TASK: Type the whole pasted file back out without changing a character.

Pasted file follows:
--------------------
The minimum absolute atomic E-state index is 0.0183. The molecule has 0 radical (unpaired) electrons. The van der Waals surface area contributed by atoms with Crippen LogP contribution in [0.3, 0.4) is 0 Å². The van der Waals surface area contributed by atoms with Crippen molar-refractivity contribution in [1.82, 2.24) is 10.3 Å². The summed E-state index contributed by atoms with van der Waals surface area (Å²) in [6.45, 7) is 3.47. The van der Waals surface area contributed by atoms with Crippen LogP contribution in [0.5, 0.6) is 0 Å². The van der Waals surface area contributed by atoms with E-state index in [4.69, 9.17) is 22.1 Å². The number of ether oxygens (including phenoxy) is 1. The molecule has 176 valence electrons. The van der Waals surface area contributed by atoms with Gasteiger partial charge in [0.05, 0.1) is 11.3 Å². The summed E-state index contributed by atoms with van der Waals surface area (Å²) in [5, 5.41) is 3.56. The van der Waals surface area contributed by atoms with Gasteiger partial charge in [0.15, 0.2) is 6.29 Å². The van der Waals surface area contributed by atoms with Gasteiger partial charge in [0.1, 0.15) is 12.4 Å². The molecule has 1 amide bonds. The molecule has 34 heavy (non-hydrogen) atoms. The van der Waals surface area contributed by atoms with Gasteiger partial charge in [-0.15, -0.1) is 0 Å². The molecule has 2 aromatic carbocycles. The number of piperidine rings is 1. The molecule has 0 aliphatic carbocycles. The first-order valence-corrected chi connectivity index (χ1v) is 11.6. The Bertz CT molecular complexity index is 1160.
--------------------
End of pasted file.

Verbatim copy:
The minimum absolute atomic E-state index is 0.0183. The molecule has 0 radical (unpaired) electrons. The van der Waals surface area contributed by atoms with Crippen LogP contribution in [0.3, 0.4) is 0 Å². The van der Waals surface area contributed by atoms with Crippen molar-refractivity contribution in [1.82, 2.24) is 10.3 Å². The summed E-state index contributed by atoms with van der Waals surface area (Å²) in [6.45, 7) is 3.47. The van der Waals surface area contributed by atoms with Crippen LogP contribution in [0.5, 0.6) is 0 Å². The van der Waals surface area contributed by atoms with E-state index in [4.69, 9.17) is 22.1 Å². The number of ether oxygens (including phenoxy) is 1. The molecule has 176 valence electrons. The van der Waals surface area contributed by atoms with Gasteiger partial charge in [0.05, 0.1) is 11.3 Å². The summed E-state index contributed by atoms with van der Waals surface area (Å²) in [5, 5.41) is 3.56. The van der Waals surface area contributed by atoms with Gasteiger partial charge in [0.15, 0.2) is 6.29 Å². The van der Waals surface area contributed by atoms with Gasteiger partial charge in [0.1, 0.15) is 12.4 Å². The molecule has 1 amide bonds. The molecule has 34 heavy (non-hydrogen) atoms. The van der Waals surface area contributed by atoms with Gasteiger partial charge in [-0.15, -0.1) is 0 Å². The molecule has 2 aromatic carbocycles. The number of piperidine rings is 1. The molecule has 0 aliphatic carbocycles. The first-order valence-corrected chi connectivity index (χ1v) is 11.6. The Bertz CT molecular complexity index is 1160.